In at least some embodiments, a data provider system architecture according to the invention can includes a plurality of data providers. At least some of the data providers each have an associated cache for storing data to provide the data to the engines. The grid computing network interconnects the plurality of data providers and the engines. A data provider director (DPD) determines the selected data provider with respect to providing the data from the cache to a particular engine. The DPD may also provide an alternate data provider. In some embodiments, a data provider may have both an internal and external cache. Such an external cache may serve more than one data provider, for example, multiple data providers in a locale interconnected by a local area network (LAN).
In example embodiments, when a request for data is received from an engine at the selected data provider, a cache is checked, and if possible, data is provided to the engine from the cache when the data is present in the cache. If both an internal and external cache are present, the data provider can check the internal cache first, followed by its external cache. In some embodiments, if both caches miss, the data can be obtained from an alternate data provider, which is also assigned by the DPD. Finally, the data can be obtained from a data source when the data is not present at the alternate data provider. In at least some embodiments, a lease can be obtained for the data source when the data source is single-threaded.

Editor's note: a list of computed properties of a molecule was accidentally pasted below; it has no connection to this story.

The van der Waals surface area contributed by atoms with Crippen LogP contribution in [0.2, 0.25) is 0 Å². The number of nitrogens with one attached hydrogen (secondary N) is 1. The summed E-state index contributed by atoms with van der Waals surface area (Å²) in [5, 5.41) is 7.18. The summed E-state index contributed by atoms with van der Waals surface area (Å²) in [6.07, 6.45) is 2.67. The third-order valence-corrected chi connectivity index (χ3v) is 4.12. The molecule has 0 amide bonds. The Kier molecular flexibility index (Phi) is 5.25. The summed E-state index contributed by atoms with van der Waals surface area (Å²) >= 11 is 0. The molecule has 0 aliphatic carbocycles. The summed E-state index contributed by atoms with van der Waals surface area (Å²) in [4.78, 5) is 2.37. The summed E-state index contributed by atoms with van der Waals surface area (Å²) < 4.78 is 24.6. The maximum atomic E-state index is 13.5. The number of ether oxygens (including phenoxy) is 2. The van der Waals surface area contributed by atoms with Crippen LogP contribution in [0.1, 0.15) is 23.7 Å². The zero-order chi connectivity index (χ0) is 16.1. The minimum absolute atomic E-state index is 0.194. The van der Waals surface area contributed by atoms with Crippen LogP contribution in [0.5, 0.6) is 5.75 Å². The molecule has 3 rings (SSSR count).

In example embodiments, the invention can be implemented by means of a computer program product executing on one or more computer systems and/or entities. These computer systems and/or entities can include the data providers, data provider director, caches, and any other systems of computing platforms connected to the network for the grid-based computing system.
The following detailed description of embodiments refers to the accompanying drawings, which illustrate specific embodiments of the invention. Other embodiments having different structures and operation do not depart from the scope of the present invention.
As will be appreciated by one of skill in the art, the present invention may be embodied as a method, system, computer program product, or a combination of the foregoing. Accordingly, the present invention may take the form of an entirely hardware embodiment, an entirely software embodiment (including firmware, resident software, micro-code, etc.) or an embodiment combining software and hardware aspects that may generally be referred to herein as a “system.” Furthermore, the present invention may take the form of a computer program product on a computer-usable storage medium having computer-usable program code embodied in the medium.
Any suitable computer usable or computer readable medium may be utilized. The computer usable or computer readable medium may be, for example but not limited to, an electronic, magnetic, optical, or semiconductor system, apparatus, or device. More specific examples (a non-exhaustive list) of the computer readable medium would include the following: a portable computer diskette, a hard disk, a random access memory (RAM), a read-only memory (ROM), an erasable programmable read-only memory (EPROM or Flash memory), a portable compact disc read-only memory (CD-ROM), an optical storage device, or a magnetic storage device.